I have enough to do to my own house
Maximum temperature rise depends on the flow rate required.
My longest run is about 60 feet and is insulated. I set the heaters thermostat for about 125 degrees measured at the kitchen sink. I have never had a cold shower. I always have to mix in cold water for a comfortable shower.
To maintain the water temperature my particular heater uses a modulating gas burner (25K to 125K BTU) which is controlled by a thermostat that measures the outgoing water temperature. It has a fixed flow restrictor that limits flow to a maximum of 3 1/4 gallons per minute. Not sure of the maximum rise that I can out of the unit, but it is around 85 degrees right now (40 degrees input - 125 degrees output).
I just noticed that the MWRA web site has a link to the toilet section of the Terry Love web site.
Last edited by Ladiesman271; 01-15-2009 at 10:43 AM.
From what you said I thought it was a mandatory replacement program. It would be nice of there was a "loaner" shower head program. Take a low flow shower head home (with deposit) & try it out, if you like it keep it - if not return it
There are still a lot of high gallon toilets out there
DIY Handyman (not 4 hire)
I have enough to do to my own house
It was "mandatory" to a large extent. Over ten years ago they had crews go around town and provided and installed everything at no charge. I still have all of my 50 year old toilets. The MWRA installed water dams in each one of them. The shower heads are rated at 2.2 gpm or lower. They are the air mix type, so the force of the water feels higher than a standard flow unit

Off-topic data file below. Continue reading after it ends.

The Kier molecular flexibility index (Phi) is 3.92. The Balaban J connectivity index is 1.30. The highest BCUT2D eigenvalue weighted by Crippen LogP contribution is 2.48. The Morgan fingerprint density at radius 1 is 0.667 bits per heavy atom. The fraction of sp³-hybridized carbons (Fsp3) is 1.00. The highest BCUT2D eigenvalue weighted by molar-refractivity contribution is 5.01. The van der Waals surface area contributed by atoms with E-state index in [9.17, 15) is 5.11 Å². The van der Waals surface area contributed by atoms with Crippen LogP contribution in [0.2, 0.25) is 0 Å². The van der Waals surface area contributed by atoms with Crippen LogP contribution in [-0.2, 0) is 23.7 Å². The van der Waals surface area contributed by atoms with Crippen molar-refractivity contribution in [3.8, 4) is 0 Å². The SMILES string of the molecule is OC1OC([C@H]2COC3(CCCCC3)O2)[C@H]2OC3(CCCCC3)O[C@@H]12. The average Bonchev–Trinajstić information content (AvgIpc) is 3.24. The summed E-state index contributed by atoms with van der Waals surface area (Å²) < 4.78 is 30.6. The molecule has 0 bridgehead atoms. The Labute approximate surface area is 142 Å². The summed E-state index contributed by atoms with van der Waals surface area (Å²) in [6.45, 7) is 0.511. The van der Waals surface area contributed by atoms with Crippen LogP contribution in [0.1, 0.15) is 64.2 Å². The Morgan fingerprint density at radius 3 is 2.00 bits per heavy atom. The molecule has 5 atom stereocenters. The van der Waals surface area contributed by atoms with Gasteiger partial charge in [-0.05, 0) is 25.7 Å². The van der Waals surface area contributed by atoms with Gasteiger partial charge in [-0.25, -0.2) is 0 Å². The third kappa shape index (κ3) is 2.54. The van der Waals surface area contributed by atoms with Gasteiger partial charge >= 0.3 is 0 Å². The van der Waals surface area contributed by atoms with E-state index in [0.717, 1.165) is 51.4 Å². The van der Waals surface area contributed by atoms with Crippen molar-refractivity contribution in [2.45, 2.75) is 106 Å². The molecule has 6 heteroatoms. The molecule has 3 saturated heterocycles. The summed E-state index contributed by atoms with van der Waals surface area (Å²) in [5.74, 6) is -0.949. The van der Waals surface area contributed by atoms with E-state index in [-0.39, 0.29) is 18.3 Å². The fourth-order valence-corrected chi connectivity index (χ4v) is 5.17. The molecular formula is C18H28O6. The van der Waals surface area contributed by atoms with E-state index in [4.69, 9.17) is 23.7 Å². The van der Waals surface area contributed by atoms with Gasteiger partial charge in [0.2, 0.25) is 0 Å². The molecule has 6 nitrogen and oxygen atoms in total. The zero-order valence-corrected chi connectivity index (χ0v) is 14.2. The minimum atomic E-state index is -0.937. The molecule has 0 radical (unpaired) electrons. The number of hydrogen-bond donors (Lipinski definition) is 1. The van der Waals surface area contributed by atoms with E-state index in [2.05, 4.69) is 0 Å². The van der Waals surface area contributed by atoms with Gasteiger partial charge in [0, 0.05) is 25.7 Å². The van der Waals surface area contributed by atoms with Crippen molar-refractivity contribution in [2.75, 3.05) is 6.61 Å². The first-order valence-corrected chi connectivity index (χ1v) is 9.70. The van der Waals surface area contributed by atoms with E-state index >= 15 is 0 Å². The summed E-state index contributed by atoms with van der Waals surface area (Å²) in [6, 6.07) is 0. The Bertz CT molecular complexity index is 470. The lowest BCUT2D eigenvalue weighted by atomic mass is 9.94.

Seems like the water consevation programs have helped out with water use.
"Operation WaterSense, a joint program of MWRA and its communities, offers conservation services directly to MWRA communities. The program has helped reduce demand from 330 million gallons of water per day to 220 million gallons of water per day, and has helped residents control their water, sewer and energy costs."
Many if not most newer solar heated homes are using tankless HW heaters as backup and "finish" heat for lukewarm storage, and in that application it's the right way to go. Also, more and more people are moving toward low-temperature hydronic heating in their freshly insulaton-upgraded & air infiltration upgraded homes too. When a tankless modulating HW heater's burner exceeds the house's design-day heating load by a factor of 3 or 4, using an oversized cast-iron boiler just to be able to run an indirect-fired tank isn't very efficient (still probably better than a tank HW heater + a right-sized cast iron boiler though). Utilizing a modulating mid-efficiency burner like a tankless as the combined system's heat source then becomes more cost effective up front, and significantly more efficient. With a tankless the modulation factor "right sizes" it semi-automatically to match the actual instantaneous heat load, whether the instant demand is for hot water or to run a hydronic heating zone.